We started Viralnetics as a means to power up our own social media accounts with genuine and/or interesting content that other like-minded people may be interested in sharing. In our early research, and after looking around what others were doing, we quickly identified with the trashy trend of click-bait used for almost all these “content aggregation” style of websites.
Clickbait is a pejorative term describing web content that is aimed at generating online advertising revenue, especially at the expense of quality or accuracy, relying on sensationalist headlines or eye-catching thumbnail pictures to attract click-throughs, and to encourage forwarding of the material over online social networks. Clickbait headlines typically aim to exploit the “curiosity gap”, providing just enough information to make the reader curious, but not enough to satisfy their curiosity without clicking through to the linked content.
While we’ll occasionally navigate the fine line of click-bait type headlines, it’s not intentional, and it’s a practice we view as socially criminal. Our intention is to under-promise with headlines and (generally) over-deliver… while many of our social brethren (and more traditional news sites) often adopt that practice in reverse.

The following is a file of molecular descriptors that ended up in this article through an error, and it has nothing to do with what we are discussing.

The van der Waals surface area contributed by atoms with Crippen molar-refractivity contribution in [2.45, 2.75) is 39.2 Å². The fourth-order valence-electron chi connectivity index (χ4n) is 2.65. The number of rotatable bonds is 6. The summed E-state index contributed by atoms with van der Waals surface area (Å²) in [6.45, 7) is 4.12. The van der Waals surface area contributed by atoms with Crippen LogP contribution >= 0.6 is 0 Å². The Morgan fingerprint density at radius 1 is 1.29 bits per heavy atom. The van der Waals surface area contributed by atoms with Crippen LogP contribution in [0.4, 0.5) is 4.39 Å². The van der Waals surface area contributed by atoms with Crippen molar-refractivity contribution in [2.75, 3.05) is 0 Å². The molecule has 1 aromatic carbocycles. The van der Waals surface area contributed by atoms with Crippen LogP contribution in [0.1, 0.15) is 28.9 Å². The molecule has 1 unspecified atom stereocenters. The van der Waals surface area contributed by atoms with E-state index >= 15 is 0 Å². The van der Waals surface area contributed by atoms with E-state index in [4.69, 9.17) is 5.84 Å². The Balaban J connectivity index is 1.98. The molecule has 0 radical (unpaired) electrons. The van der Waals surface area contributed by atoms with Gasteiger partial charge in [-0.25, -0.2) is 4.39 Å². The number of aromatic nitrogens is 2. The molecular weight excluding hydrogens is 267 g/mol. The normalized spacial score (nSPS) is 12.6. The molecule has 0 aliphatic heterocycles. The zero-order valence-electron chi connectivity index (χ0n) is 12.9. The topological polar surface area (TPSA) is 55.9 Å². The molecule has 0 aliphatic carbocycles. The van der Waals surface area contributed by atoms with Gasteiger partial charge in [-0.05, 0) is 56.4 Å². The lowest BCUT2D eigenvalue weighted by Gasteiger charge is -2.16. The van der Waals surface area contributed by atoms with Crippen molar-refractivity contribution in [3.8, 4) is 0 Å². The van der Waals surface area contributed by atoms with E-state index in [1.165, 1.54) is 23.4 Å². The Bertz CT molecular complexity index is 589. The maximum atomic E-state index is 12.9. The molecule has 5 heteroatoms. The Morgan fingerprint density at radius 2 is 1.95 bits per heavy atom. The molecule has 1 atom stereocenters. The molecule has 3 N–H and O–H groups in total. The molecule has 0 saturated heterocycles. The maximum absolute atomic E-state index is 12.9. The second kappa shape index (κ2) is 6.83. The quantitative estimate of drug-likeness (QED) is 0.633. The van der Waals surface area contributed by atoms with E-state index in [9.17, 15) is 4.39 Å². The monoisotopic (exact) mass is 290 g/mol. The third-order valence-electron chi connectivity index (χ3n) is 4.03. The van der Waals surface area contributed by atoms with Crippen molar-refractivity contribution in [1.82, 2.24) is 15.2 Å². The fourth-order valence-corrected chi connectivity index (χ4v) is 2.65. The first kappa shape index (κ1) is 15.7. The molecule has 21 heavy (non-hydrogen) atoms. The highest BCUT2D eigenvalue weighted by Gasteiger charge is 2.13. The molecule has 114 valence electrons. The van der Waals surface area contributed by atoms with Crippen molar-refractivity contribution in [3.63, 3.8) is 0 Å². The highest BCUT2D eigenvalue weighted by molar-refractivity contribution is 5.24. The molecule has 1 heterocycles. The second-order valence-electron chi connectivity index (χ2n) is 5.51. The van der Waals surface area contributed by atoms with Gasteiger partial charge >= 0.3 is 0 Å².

In August 2014, Facebook announced that it was taking technical measures to reduce the impact of clickbait on its social network (and we’ve only just learned that this “tweaked algorithm” meant introducing a human level of moderation). However, despite Facebook’s promised clickbait crusade, nothing seems to have changed in a noticeable way.
The Facebook page #StopClickBait is an interesting page in that it simply takes what might be considered viral headlines and provides the unimpressive punchline – saving the viewer from subjecting themselves to a malware-infected magnet designed to do nothing than waste your time. The following gallery provides just a few snapshots of the service that they provide.
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